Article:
Rupee tumbles further

PANIC gripped market on Monday as the State Bank of Pakistan allowed the rupee to shed its value for the fourth time in a row, sending out message that the measure is aimed at slowing the depletion of foreign exchange reserves before a national election in about a week’s time. The currency, whose rate is set by the central bank, dropped as much as 5.3 percent to 128 per dollar at the close, according to a statement released by SBP. The rupee is the worst performer in Asia this year, according to a basket of 13 currencies compiled by Bloomberg.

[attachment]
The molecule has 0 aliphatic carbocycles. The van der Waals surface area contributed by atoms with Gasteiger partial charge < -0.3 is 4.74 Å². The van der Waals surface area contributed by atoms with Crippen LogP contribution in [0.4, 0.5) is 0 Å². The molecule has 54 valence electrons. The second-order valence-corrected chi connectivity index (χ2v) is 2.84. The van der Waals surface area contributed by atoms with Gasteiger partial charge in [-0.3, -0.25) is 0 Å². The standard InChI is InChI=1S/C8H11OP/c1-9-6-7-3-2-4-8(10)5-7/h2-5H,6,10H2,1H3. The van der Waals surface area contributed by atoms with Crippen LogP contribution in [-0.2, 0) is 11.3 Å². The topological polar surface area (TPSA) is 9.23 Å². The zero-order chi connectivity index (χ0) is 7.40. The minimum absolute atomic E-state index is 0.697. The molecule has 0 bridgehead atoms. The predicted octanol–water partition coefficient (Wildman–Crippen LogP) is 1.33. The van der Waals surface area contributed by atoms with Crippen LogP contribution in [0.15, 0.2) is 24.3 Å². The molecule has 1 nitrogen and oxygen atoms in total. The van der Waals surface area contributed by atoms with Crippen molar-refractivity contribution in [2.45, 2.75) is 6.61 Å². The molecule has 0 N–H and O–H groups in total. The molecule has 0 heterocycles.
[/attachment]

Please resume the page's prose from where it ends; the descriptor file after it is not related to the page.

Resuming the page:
The remarks and justification offered by the State Bank and tacit approval of the massive devaluation of rupee by the interim set-up is a clear testimony that this is not the end and people of Pakistan should get themselves prepared to receive further shocks in weeks to come. According to State Bank officials, the increase in exchange rate has also increased the country’s foreign debt volume by 800 billion rupees pushing it to 8120 billion rupees. The sharp fall in the value of rupee also means a corresponding increase in prices of all imported items including raw material and therefore, a fresh cycle of price hike. The caretakers repeatedly hiked the prices of POL products on the pretext of increase in oil price in the international market and devaluation of rupee. It provided an insignificant relief to the masses by decreasing the prices recently after intervention of the Supreme Court but the latest devaluation means consumers should be ready for a phenomenal increase in prices of POL products. Those sitting in cosy drawing rooms are offering philosophical reasoning for letting the rupee become an orphan but people have seen no positive aspect of the move during the last three devaluations and instead prices of all products and services have gone up. Apart from price hike, the devaluation also has other dimensions as was reflected by 1.5% decline in benchmark KSE100 Index as the currency devaluation has reignited a concern over the macro economic situation of Pakistan. Some experts have opined that devaluation was a smart move as the government wanted to get some extra space before entering negotiations with IMF for another bail-out package. Others say the economy was doing well but political instability, which drifted focus of the authorities away from real economic issues, compounded financial and economic woes of the country. Under these circumstances, it would be a big challenge for the next government to come up to the expectations of the people despite the fact that the interim government was trying to mitigate its challenges by taking highly unpopular measures.

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